There are a lot of great combinations in life, and books and food is definitely one of them for me. Think of being curled up in your favourite chair with a good book, something to munch on and a cup of tea, then that’s one idea of what my heaven could look like. Throw in some rain (with the rain outside and me inside) and that scene is almost perfect.
When I first joined this group of bloggers who continue to be inspired on a gastronomic level by the books they read, I was living in Cochin with a wonderful library which was almost in my backyard. I might miss my weekly shopping, but you could be sure I would be at the library every week no matter what. In fact, if they didn’t see us at the library, they would enquire after us!
This library is one of the things I really miss about leaving Cochin. Two places I visit without fail during our trips back home at this library and my baking supplies store!!
Unfortunately, reading is something that doesn’t happen much these days because, as I keep mentioning, good libraries aren’t what Goa is about but that’s another story. The long and short of it is that I haven’t been joining my fellow bloggers in their monthly book inspired cooking for sometime now, mostly because I haven’t been able to find the books.
This month’s choice was Under the Tuscan Sun by Frances Mayes and, you guessed it, I couldn’t find that title either. However, I have seen the movie which stars Diane Lane in the leading role. I know the movie is a lot different from the book, yet the basic story line of both book and movie are much the same.
Based on the life of the author, it is about a middle aged American woman who is recently divorced and decides to deal with her depression with a trip to Tuscany in Italy. Once there she comes upon Bramasole, an empty house, up for sale in the village. She makes an impulsive decision to buy it and there starts her story with fixing up the house starting with the plumbing right through to everything else.
The book (and the movie) deals with her discovery of herself through another culture, its food, its people and their way of life.
Frances Mayes** also provides some recipe of typically Tuscan food in her book. Since I didn’t read the book or see the recipes, I decided to let myself be inspired by the region and make something typically Tuscan.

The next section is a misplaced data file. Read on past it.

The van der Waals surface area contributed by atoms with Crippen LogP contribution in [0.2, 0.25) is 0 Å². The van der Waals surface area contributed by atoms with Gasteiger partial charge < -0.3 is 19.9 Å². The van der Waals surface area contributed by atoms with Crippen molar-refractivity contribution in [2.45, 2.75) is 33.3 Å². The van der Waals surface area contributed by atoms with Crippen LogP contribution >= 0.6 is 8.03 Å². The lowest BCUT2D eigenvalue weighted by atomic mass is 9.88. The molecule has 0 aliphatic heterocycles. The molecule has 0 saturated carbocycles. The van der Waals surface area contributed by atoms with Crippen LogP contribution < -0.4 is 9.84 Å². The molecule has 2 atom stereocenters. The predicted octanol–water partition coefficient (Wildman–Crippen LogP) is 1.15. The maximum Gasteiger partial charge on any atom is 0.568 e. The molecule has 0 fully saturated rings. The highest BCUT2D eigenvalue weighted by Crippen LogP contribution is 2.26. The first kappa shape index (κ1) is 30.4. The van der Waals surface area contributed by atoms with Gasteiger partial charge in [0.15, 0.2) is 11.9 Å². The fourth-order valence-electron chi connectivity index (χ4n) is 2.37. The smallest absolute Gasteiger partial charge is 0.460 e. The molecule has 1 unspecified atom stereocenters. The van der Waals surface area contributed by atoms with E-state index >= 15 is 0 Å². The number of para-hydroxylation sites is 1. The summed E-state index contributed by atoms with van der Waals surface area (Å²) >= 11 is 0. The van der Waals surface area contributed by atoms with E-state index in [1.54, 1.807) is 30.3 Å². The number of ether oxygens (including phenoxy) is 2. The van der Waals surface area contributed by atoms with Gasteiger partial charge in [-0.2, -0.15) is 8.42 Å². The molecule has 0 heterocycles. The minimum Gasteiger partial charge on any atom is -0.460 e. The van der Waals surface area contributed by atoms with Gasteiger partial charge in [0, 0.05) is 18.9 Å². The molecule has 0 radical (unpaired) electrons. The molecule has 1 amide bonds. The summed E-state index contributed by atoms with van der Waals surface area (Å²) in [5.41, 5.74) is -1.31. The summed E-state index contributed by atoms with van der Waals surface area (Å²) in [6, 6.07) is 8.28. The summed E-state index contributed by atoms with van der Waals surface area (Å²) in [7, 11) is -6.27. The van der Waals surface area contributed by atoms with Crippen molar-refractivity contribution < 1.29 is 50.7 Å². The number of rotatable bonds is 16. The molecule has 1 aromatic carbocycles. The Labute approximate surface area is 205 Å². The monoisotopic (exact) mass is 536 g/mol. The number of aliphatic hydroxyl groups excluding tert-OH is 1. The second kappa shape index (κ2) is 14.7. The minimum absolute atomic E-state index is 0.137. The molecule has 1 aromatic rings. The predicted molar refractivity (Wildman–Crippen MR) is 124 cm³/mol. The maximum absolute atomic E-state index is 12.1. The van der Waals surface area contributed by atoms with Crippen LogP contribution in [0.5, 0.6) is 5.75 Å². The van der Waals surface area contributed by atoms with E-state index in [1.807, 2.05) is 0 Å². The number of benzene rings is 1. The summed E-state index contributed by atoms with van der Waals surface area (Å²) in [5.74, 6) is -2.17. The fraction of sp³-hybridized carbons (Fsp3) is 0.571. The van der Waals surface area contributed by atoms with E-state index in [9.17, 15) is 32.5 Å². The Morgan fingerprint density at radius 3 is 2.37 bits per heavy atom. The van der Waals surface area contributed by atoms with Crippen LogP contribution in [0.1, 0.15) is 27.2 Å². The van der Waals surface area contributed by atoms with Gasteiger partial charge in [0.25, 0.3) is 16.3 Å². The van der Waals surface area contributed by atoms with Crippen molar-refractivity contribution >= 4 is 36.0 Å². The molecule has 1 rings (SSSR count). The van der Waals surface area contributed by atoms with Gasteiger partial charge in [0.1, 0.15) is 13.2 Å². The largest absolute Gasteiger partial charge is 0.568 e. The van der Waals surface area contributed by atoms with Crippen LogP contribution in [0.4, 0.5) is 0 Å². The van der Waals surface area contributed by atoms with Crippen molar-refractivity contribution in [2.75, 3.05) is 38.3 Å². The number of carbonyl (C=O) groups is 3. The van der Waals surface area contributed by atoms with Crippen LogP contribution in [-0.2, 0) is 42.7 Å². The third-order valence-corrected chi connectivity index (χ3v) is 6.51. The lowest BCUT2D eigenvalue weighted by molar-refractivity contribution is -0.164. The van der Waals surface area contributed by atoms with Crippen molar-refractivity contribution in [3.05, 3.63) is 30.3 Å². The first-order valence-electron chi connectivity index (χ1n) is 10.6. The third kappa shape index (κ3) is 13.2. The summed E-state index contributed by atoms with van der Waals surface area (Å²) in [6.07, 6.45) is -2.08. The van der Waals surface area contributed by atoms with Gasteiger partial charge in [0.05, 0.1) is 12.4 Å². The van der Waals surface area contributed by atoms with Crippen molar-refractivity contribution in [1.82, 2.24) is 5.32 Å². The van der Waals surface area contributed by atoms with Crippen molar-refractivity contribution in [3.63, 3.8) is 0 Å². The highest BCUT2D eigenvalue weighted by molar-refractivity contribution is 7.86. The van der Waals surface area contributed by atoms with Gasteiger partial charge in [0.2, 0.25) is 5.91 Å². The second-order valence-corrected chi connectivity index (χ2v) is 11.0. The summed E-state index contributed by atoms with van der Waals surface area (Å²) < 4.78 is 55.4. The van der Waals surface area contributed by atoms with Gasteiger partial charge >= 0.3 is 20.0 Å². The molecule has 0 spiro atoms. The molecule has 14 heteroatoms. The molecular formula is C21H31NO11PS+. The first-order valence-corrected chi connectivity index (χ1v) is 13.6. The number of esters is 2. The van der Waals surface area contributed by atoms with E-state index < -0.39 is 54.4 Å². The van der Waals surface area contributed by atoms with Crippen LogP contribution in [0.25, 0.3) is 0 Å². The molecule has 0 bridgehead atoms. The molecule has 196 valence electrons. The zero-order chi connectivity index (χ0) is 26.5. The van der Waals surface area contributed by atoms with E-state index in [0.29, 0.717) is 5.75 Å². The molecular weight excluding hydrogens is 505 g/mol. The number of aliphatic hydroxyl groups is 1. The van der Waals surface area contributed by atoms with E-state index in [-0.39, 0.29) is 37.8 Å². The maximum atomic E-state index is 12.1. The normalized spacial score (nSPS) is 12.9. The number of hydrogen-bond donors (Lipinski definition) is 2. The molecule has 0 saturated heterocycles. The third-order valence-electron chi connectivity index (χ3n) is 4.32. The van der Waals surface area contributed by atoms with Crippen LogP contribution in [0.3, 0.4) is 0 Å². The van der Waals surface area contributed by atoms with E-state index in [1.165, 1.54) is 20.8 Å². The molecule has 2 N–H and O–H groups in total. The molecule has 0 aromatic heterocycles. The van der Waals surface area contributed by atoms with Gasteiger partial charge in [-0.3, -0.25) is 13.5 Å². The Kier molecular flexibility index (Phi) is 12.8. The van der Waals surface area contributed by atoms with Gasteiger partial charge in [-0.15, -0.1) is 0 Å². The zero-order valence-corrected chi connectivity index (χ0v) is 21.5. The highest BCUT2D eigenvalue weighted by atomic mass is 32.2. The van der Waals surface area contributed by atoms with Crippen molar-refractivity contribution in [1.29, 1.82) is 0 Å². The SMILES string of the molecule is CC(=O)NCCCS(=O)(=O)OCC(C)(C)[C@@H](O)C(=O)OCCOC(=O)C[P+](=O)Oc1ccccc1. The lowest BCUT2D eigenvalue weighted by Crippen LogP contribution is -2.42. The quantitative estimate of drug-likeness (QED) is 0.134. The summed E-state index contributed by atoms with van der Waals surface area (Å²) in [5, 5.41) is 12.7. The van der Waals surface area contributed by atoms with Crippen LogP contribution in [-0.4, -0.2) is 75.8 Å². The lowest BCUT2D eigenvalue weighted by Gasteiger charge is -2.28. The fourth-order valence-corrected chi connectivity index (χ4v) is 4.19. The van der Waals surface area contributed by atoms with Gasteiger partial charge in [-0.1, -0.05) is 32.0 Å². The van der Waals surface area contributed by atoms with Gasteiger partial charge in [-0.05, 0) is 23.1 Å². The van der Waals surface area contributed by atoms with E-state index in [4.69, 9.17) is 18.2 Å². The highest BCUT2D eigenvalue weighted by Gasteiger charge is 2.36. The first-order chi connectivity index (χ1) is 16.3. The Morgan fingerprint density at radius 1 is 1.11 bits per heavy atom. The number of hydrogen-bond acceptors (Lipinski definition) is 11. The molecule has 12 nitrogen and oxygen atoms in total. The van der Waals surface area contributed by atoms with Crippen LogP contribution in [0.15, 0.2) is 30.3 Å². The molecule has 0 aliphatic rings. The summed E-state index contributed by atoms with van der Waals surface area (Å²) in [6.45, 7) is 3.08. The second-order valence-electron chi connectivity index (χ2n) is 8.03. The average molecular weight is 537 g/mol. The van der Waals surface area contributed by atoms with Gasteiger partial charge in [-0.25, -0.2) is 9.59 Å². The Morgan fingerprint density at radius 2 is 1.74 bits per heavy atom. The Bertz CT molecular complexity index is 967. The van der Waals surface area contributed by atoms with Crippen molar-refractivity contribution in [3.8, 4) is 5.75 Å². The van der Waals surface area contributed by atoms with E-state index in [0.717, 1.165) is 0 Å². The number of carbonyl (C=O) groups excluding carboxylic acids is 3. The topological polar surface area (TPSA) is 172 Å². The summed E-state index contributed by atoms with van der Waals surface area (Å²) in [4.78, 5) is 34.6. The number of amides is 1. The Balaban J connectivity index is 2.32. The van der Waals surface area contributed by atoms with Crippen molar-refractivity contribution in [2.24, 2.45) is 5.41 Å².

I chose to bake Schiacciata Con L’Uva. Quite a mouthful, but what that is, is a sweet focaccia (flatbread) stuffed and topped with grapes. Schiacciata, by the way, means flattened or squashed.
In autumn, “la vendemmia (the harvesting season of wine grapes) in Tuscany is celebrated with the preparation of this bread. I’m guessing that this also happens to be a way to use up some of those grapes that don’t make it to the crushing process.
This was something I had bookmarked quite a while ago, but didn’t make because there were no grapes to be had anywhere. While I don’t get the variety which is used for this bread, it is the season now for beautiful, juicy and sweet black seedless grapes. And so the perfect season to be inspired to bake something Tuscan.
This anise flavoured schiacciata is sweetened with sugar and redolent with the aroma of olive oil and rosemary. Shaheen (a.k.a The Purple Foodie) has sent me some fresh rosemary, oregano and sweet marjoram some time back. As I couldn’t use up all the herbs, Shaheen advised that I freeze them. And so I had fresh (well, frozen) rosemary to put in this flatbread.
I halved and slightly adapted this recipe from the Tuscan Recipes site. I had to make some adjustments for the amount of flour, as I needed more than specified in the original recipe. A detailed step-by-step tutorial on making this bread can be found here